The most noticeable signs if your dog’s ears are really bothering him are excessively shaking his head, leaning his head to one side, scratching the ear excessively and whining or whimpering when someone touches the ear. If you notice any of these signs, it is best to have your vet take a look at the ears as these symptoms generally don’t show up until an infection has taken place and needs antibiotics. To ensure it doesn’t get to the point of infection, you want to use vet approved dog ear wipes to wipe the outside area of your dog’s ears (don’t try to force it too deep in the ear!), this should be done every other day or so.

 

Be aware that the tools we use to clean our ears should never ever be used on your dog’s ears. Q-tips can easily damage delicate areas in your dog’s ear. It is best to have your vet show you how to properly wipe your dog’s ears so that you are gentle but also effective at remove excess dirt or wax. Your vet will likely recommend pet wipes using all natural ingredients so it will help soothe your dog’s ears and not irritate them with harsh chemicals.

 

So when your dog is rolling in the grass and getting his ears dirty, you can worry a bit less now that you know what signs and symptoms of ear irritation to watch out for. With daily ear checks and as needed ear cleanings with pet safe wipes, you dog will have sparkling clean ears!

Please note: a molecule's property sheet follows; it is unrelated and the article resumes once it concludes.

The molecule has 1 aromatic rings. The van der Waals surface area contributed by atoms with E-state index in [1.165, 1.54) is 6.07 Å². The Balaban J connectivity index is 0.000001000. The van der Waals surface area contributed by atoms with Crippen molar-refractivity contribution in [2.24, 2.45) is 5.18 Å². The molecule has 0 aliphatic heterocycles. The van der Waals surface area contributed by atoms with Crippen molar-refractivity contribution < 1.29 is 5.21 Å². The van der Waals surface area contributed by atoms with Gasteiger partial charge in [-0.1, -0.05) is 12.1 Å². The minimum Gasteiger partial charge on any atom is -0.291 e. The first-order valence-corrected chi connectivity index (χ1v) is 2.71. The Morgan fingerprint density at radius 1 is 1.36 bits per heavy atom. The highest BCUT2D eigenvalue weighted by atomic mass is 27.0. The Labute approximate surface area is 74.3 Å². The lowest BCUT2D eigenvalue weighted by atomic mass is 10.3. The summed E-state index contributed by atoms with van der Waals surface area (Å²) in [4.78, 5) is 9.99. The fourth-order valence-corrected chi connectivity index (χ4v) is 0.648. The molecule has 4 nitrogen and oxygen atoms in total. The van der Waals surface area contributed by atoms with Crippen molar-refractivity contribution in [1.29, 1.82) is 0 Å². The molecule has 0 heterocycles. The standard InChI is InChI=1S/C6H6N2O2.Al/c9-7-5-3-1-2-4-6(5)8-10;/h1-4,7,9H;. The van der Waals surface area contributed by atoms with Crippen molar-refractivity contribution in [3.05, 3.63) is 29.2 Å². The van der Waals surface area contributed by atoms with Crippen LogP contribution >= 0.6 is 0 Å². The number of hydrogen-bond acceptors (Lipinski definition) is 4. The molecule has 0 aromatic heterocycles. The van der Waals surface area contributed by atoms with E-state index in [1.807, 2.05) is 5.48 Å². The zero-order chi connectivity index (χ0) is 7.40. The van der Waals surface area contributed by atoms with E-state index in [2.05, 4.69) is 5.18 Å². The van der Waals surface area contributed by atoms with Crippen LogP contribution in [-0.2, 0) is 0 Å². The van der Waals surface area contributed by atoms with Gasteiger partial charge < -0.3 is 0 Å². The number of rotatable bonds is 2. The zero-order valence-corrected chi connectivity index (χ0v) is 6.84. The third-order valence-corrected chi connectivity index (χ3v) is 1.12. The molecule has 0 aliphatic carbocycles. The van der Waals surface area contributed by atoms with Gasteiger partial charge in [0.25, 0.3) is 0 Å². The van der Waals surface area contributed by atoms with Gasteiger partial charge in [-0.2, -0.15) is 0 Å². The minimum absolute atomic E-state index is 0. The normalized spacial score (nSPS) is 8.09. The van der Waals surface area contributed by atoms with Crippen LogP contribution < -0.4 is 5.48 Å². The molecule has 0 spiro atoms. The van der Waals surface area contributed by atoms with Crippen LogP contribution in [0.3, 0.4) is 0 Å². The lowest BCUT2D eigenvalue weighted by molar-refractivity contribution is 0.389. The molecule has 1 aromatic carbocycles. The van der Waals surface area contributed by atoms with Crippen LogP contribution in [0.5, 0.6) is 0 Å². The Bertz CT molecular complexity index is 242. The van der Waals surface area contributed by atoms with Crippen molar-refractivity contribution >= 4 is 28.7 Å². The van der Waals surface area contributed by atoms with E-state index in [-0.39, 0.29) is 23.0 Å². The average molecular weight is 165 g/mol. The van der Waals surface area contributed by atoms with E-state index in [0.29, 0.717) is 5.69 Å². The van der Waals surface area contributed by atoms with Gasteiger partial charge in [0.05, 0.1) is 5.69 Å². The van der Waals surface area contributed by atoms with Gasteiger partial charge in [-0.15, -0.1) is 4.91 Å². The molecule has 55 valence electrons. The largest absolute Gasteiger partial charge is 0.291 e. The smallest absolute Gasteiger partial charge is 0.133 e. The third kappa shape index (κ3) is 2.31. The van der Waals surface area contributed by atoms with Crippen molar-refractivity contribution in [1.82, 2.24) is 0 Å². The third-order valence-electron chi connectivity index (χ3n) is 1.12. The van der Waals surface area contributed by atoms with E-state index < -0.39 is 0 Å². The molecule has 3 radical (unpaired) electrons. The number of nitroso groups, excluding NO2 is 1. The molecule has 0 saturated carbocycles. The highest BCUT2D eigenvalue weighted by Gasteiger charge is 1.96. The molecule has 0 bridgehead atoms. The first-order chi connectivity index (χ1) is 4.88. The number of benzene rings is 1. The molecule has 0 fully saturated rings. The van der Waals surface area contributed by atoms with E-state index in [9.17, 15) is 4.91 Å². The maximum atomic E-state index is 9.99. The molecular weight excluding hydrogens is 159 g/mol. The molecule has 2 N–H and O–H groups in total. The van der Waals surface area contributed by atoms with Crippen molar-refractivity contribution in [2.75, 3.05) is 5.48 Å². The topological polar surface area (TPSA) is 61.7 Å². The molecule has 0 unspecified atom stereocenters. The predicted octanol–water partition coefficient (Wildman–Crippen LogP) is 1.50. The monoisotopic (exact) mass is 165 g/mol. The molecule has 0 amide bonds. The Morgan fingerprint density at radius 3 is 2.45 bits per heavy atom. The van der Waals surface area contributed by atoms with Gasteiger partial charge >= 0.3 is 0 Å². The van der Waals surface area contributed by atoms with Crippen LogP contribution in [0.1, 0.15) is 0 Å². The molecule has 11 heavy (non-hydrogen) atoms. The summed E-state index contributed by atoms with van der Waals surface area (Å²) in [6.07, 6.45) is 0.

Breed of the Week: English Toy Spaniel

english toy spaniel

Meet our cute and affectionate featured breed of the week, the English Toy Spaniel. This breed loves spending time playing and cuddling with their owner and rarely leave their side. They can be surprisingly reserved with strangers as they are very picky about who they give their affection to. One of the typically quieter toy breeds, the English Toy Spaniel can be a great addition to almost any family and living space.

 

For a breed that’s been around for so many years, it’s amazing how well-documented their history is. During the 16th century, ‘exotic’ type lapdogs were all the rage. During this time, the English Toy Spaniel was developed with it’s immediate ancestors being the Pekingese and Japanese Chin. Many artists during the 16th century loved painting the English Toy Spaniel with their very easy-going personality, they aren’t your typically high-energy small dog and generally prefer to just lounge around most of the day (making it much easier to paint!). This breed goes by many other unofficial names such as Toy Spaniel, King Charles Spaniel (different from the Cavalier King Charles Spaniel, and ‘Charlies’ (after King Charles I and II who both favoured this breed).

 

‘Charlies’ are not high-energy dogs, but that doesn’t mean they aren’t speedy! Although they prefer to lounge around, they absolutely love to chase things that move fast. If a butterfly happens to catch your Toy Spaniel’s attention, they’re off on the hunt in a second! They can get along well other pets and young kids as long as they’ve been introduced early and well-socialized. English Toy Spaniels can be goofballs and have tons of affection to give, but they are very picky who deserves their affection. You will find this breed likes to pick favourites amongst the people he meets and only those people will see the Toy Spaniels more outgoing side.